Widow left £10m fortune to a Chinese restaurant
A WIDOW who left her £10 million fortune to a couple who run a Chinese restaurant did not know what she was doing, London’s High Court heard this week.
Golda Bechal died, aged 89, in January 2004, leaving almost her entire estate went to Kim Man and his wife, Bee, from Chelmsford, Essex.
The other beneficiaries were a number of charities, including Jewish causes. Her family received nothing and are challenging wills she made in May and August 1994.
Mr Man was 13 when he befriended Mrs Bechal in the 1960s. One of Mrs Bechal’s companies had rented out a restaurant to his father in Essex. Ms Penelope Reed, representing the Mans, said that Mrs Bechal had become one of the family and would go on holiday with them. She relied increasingly on them as she got older.
Mrs Bechal’s nieces and nephews, Sandra Blackman, of Fulham; Barbara Green, of Regent’s Park; Laurence Lebor, who lives in Israel; Louise Barnard, of Barnet; and Mervyn Lebor, of Leeds, say the pensioner was so mentally frail that the wills are invalid.
Stephen Lloyd, for the nieces and nephews, argued that Mrs Bechal was suffering from dementia at the time she made the wills.
Mr Lloyd argued that there was no evidence to suggest Mrs Bechal knew how much her estate was worth, and why the documents she signed in 1994 differed so much from a 1988 will which benefited her family but has never been found.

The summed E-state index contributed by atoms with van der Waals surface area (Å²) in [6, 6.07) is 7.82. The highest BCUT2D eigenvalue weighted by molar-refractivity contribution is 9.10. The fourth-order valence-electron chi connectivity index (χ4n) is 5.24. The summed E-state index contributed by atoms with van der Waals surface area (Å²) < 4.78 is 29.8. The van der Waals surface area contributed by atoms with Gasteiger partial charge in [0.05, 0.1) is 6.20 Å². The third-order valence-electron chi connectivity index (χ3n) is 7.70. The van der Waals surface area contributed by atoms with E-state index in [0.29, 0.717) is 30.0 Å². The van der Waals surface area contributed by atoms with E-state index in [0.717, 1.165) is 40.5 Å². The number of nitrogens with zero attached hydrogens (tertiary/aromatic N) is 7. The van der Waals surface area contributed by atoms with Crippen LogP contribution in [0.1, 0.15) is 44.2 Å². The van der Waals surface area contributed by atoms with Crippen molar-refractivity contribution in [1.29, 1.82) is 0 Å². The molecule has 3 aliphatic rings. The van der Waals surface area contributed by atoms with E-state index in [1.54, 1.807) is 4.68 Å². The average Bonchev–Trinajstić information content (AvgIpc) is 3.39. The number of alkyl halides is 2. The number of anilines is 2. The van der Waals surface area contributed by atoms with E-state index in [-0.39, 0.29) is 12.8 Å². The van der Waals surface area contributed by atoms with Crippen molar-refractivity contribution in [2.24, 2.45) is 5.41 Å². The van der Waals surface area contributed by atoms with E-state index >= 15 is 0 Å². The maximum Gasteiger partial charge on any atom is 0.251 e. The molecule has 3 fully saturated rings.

Mrs Man had accompanied Mrs Bechal to Barclays Bank on the days in May and August 1994 when the wills were drawn up, although she waited out of earshot when they were signed.
Mr Man, in his early 50s, said Mrs Bechal had once described her family as a “bunch of hooligans”, and she believed they were after her money.
He would often buy food for Mrs Bechal — a “proper posh lady” — who was particularly fond of beansprouts and Chinese pickled leeks.
In evidence, Mrs Man also insisted that Mrs Bechal, whose only son died, aged 28, in 1974, did not want her family to get their hands on her millions. “She said: ‘I’ll leave it to Kim and you, you are the people who look after me’.”
Mrs Blackman said the family had instructed private detectives in 1994 because of concern over “various influences”. The detectives tailed Mrs Bechal when she was with the Mans, but reported nothing untoward.
She insisted that the family “were not very interested” in Mrs Bechal’s financial affairs. The case continues.